December 21, 2010
38 Colleges Receive NSSF Grants To Build Shooting Programs
Only two years old, NSSF’s Collegiate Shooting Sports Initiative has helped establish competition and club shooting opportunities at colleges across the country—from Harvard to Clemson and the University of Vermont to Montana Tech. This latest round of grants will support programs in 36 schools.
“It’s gratifying to see collegiate shooting and the Collegiate Shooting Sports Initiative growing at such a fast rate,” said Zach Snow, NSSF’s manager of shooting promotions. “That tells us NSSF is on the right track in providing funding that makes it possible for men and women to continue target shooting during their college years.”
Following are several Collegiate Shooting Sports Initiative success stories:
The Clemson University Shotgun Club was founded four years ago by a small group that enjoyed getting together to target shoot. Today the club has more than 95 registered members and a website and puts on “fun shoots” and learn-about-us barbecues. Demand for shooting sports education at the school—Clemson offers for-credit “shotgun sports” classes—has led to construction of three world-class trap/skeet fields and a 100-yard rifle range. “I know that without support from the National Shooting Sports Foundation and an overwhelming sense of pride by the club’s members, we would not be where we are today,” said student organizer Wake Fickey, who as a high school student competed in the NSSF-developed Scholastic Clay Target Program and now has helped his university build a premier program.
New England has become a hotbed of collegiate target shooting. There are growing programs at Harvard, Harvard Law, Tufts, Northeastern, MIT, Yale and Brown. The New England Collegiate Clay Target Championships are an exciting highlight to the season.
New programs debuted this fall at Stetson College and Colby College. Formed with encouragement from the Flagler Gun Club plus the school’s athletic director and several enthusiastic students, Stetson now has 40 students participating, about half on the varsity team and half at the club level. “We like having these young men and women at the club,” said Tom Wolfe, a Flagler Gun Club official. “Our members, who are largely older, say these students have brought a terrific spirit to the club.” Stetson, located in Deland, Fla., wasted no time hosting the area’s first intercollegiate shoot with Jacksonville University, the University of North Florida and Embry Riddle Aeronautical University. An eight-to-10-school competition is being planned for March. “This program is contagious, and NSSF is right there providing assistance and intelligent counsel,” Wolfe added.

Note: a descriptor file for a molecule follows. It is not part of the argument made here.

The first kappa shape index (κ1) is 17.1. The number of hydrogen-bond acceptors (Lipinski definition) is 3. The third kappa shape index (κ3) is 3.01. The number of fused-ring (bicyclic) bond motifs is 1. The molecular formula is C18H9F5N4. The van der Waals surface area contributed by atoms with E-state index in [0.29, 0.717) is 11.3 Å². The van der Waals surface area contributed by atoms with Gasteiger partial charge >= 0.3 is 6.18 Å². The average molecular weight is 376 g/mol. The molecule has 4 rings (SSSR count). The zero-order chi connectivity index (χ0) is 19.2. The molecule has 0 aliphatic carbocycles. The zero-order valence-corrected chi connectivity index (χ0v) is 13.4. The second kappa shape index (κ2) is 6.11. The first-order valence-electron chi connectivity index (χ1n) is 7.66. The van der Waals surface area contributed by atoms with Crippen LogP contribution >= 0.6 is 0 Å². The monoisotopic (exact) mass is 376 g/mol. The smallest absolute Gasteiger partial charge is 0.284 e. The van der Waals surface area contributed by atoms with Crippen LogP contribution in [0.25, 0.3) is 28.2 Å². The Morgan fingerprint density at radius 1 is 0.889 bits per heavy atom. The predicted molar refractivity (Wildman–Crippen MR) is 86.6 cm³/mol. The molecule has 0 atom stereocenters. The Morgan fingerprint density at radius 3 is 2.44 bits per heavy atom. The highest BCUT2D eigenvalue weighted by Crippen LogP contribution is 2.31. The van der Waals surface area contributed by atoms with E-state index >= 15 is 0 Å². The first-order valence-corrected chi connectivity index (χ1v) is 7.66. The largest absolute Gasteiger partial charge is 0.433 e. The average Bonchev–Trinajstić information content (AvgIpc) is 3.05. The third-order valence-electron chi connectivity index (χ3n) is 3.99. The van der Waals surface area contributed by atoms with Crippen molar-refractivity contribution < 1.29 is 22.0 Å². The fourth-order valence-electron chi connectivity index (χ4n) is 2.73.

Stetson’s success is a good example of how gun clubs work with nearby colleges to support their target shooting programs. Flagler Gun Club even created a special low-cost student membership rate so that students could participate at this members-only facility.
NSSF has long supported youth shooting programs for the Boy Scouts of America and 4-H and through the Scholastic Clay Target Program. The Collegiate Shooting Sports Initiative works to provide a seamless “next step” for those who want to continue participating in the shooting sports, just as student-athletes do in other sports.
“It’s only natural than students who have enjoyed target shooting in junior high and high school will want to participate and introduce their new friends to the shooting sports at college,” said Snow. “Whether it’s competing in intercollegiate matches or spending an evening with friends at the range, students can enjoy the type of target shooting they’re comfortable with and learn about firearm safety through these programs.”
For assistance on getting a collegiate target shooting program started or for information on applying for a future NSSF grant, visit www.nssf.org/college.